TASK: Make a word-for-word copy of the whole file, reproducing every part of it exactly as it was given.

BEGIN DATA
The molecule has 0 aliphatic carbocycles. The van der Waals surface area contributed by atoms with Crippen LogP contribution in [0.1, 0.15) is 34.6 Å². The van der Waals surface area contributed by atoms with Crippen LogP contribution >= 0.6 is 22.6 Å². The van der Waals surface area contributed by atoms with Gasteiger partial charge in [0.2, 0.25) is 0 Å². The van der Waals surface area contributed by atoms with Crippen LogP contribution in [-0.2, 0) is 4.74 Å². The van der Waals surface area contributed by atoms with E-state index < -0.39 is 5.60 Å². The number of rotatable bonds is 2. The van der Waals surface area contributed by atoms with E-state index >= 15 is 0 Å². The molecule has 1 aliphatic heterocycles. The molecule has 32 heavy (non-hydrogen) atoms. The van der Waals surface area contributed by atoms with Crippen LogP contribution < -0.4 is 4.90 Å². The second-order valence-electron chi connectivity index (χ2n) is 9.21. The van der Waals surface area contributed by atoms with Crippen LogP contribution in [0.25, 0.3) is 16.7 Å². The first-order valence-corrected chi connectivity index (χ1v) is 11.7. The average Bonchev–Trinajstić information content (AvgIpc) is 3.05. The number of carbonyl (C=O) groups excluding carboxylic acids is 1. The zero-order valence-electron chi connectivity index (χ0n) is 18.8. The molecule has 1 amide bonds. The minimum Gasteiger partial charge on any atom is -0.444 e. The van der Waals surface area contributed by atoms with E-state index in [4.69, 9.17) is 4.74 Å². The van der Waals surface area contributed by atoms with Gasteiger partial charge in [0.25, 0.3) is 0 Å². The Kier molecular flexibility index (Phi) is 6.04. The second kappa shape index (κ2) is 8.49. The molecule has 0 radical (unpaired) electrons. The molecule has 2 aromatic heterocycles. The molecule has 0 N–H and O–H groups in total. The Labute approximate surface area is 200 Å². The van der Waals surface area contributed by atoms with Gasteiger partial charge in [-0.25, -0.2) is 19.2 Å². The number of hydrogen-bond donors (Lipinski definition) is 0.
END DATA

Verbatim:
The molecule has 0 aliphatic carbocycles. The van der Waals surface area contributed by atoms with Crippen LogP contribution in [0.1, 0.15) is 34.6 Å². The van der Waals surface area contributed by atoms with Crippen LogP contribution >= 0.6 is 22.6 Å². The van der Waals surface area contributed by atoms with Gasteiger partial charge in [0.2, 0.25) is 0 Å². The van der Waals surface area contributed by atoms with Crippen LogP contribution in [-0.2, 0) is 4.74 Å². The van der Waals surface area contributed by atoms with E-state index < -0.39 is 5.60 Å². The number of rotatable bonds is 2. The van der Waals surface area contributed by atoms with E-state index >= 15 is 0 Å². The molecule has 1 aliphatic heterocycles. The molecule has 32 heavy (non-hydrogen) atoms. The van der Waals surface area contributed by atoms with Crippen LogP contribution < -0.4 is 4.90 Å². The second-order valence-electron chi connectivity index (χ2n) is 9.21. The van der Waals surface area contributed by atoms with Crippen LogP contribution in [0.25, 0.3) is 16.7 Å². The first-order valence-corrected chi connectivity index (χ1v) is 11.7. The average Bonchev–Trinajstić information content (AvgIpc) is 3.05. The number of carbonyl (C=O) groups excluding carboxylic acids is 1. The zero-order valence-electron chi connectivity index (χ0n) is 18.8. The molecule has 1 amide bonds. The minimum Gasteiger partial charge on any atom is -0.444 e. The van der Waals surface area contributed by atoms with E-state index in [4.69, 9.17) is 4.74 Å². The van der Waals surface area contributed by atoms with Gasteiger partial charge in [0.25, 0.3) is 0 Å². The Kier molecular flexibility index (Phi) is 6.04. The second kappa shape index (κ2) is 8.49. The molecule has 0 radical (unpaired) electrons. The molecule has 2 aromatic heterocycles. The molecule has 0 N–H and O–H groups in total. The Labute approximate surface area is 200 Å². The van der Waals surface area contributed by atoms with Gasteiger partial charge in [-0.25, -0.2) is 19.2 Å². The number of hydrogen-bond donors (Lipinski definition) is 0.